'And that's when I get my first clue to his whereabouts. He couldn't have survived without water. I know that from my first few days here. He must be hidden somewhere near a source. There's the lake, but I find that an unlikely option, since it's so close to the Careers' base camp. A few spring-fed pools. But you'd really be a sitting duck at one of those.'
See? Lots of very short sentences, but a a longer one - 'There's the lake...' - to break up the staccato rhythm. The longer one is still sequential and follows the train of thought.
This paragraph explains how Katniss chooses which way to go, but it does so by presenting her reasoning as a narrative, showing how one thought leads to another. It's causal, not contemplative, so doesn't feel static.
Everything in this style is geared towards forwards movement, keeping the reader going. Starting the paragraph with 'And' draws the reader in and makes a firm link with the preceding paragraph. There is no pause between paragraphs. The opening sentence sets up the expectation for the rest of the paragraph - we know we're going to find out where Katniss will look for Peeta and want to read the paragraph to have that question answered. We're back with the Mandelbrot pattern: the larger challenge for the paragraph is find out where to look for Peeta; the smaller challenges are What will he need? Where will there be water? What's wrong with this source of water? What's the next source? What's wrong with that? Answering those leads to an area to start searching, and moves the story on. It's never static, even when Katniss is hiding and waiting or standing and thinking.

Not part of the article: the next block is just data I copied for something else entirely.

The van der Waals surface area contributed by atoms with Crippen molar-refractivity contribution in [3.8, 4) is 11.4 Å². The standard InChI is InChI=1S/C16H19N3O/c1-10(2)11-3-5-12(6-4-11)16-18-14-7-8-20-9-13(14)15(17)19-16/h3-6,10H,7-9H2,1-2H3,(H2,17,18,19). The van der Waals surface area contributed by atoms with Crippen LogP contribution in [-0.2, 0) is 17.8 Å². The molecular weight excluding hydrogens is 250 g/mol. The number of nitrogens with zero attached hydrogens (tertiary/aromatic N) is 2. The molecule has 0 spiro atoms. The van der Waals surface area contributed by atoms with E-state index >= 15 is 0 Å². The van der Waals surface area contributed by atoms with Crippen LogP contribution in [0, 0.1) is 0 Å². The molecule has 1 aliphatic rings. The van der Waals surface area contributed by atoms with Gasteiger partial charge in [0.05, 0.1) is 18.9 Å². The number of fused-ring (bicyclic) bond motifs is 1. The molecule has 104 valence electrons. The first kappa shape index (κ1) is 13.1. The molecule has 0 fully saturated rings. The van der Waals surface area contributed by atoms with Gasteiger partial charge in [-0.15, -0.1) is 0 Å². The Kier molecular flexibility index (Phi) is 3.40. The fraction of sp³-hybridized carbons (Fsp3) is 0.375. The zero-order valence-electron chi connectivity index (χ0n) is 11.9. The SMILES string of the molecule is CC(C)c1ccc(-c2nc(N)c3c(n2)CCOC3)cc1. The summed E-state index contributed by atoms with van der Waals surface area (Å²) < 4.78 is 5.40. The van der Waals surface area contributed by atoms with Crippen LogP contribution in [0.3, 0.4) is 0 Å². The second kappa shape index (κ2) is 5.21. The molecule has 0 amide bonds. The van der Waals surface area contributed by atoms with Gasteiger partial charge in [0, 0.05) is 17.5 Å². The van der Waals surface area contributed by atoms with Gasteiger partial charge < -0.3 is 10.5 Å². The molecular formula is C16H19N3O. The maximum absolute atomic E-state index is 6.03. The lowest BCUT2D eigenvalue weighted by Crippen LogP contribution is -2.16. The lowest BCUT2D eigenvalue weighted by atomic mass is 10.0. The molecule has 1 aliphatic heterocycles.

17. Using the present tense makes it easy to make the action immediate and compelling. A first-person narrator using the past tense has obviously survived the traumas of the narrative, so that reduces the tension slightly. Some readers hate the present tense, though, so be aware that it's rather a high-risk choice.